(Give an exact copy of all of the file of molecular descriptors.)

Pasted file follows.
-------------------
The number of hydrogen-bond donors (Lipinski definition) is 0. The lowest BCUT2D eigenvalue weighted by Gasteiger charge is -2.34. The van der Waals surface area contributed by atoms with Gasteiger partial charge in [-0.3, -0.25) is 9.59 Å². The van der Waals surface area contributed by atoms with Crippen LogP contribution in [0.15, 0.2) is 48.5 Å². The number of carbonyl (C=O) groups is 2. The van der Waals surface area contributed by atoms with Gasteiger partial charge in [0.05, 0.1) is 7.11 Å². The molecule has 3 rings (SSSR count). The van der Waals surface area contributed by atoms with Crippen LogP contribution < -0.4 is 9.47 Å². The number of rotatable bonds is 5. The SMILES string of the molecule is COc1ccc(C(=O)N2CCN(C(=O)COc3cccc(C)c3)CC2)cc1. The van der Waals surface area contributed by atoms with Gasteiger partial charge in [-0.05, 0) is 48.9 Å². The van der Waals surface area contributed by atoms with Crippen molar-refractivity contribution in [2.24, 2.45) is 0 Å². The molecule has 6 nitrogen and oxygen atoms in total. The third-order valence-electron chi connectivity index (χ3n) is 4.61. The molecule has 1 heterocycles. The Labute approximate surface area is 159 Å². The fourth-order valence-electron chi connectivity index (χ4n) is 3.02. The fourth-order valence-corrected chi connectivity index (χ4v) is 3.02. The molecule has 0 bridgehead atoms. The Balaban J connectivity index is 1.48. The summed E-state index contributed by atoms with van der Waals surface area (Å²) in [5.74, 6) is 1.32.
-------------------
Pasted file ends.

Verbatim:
The number of hydrogen-bond donors (Lipinski definition) is 0. The lowest BCUT2D eigenvalue weighted by Gasteiger charge is -2.34. The van der Waals surface area contributed by atoms with Gasteiger partial charge in [-0.3, -0.25) is 9.59 Å². The van der Waals surface area contributed by atoms with Crippen LogP contribution in [0.15, 0.2) is 48.5 Å². The number of carbonyl (C=O) groups is 2. The van der Waals surface area contributed by atoms with Gasteiger partial charge in [0.05, 0.1) is 7.11 Å². The molecule has 3 rings (SSSR count). The van der Waals surface area contributed by atoms with Crippen LogP contribution < -0.4 is 9.47 Å². The number of rotatable bonds is 5. The SMILES string of the molecule is COc1ccc(C(=O)N2CCN(C(=O)COc3cccc(C)c3)CC2)cc1. The van der Waals surface area contributed by atoms with Gasteiger partial charge in [-0.05, 0) is 48.9 Å². The van der Waals surface area contributed by atoms with Crippen molar-refractivity contribution in [2.24, 2.45) is 0 Å². The molecule has 6 nitrogen and oxygen atoms in total. The third-order valence-electron chi connectivity index (χ3n) is 4.61. The molecule has 1 heterocycles. The Labute approximate surface area is 159 Å². The fourth-order valence-electron chi connectivity index (χ4n) is 3.02. The fourth-order valence-corrected chi connectivity index (χ4v) is 3.02. The molecule has 0 bridgehead atoms. The Balaban J connectivity index is 1.48. The summed E-state index contributed by atoms with van der Waals surface area (Å²) in [5.74, 6) is 1.32.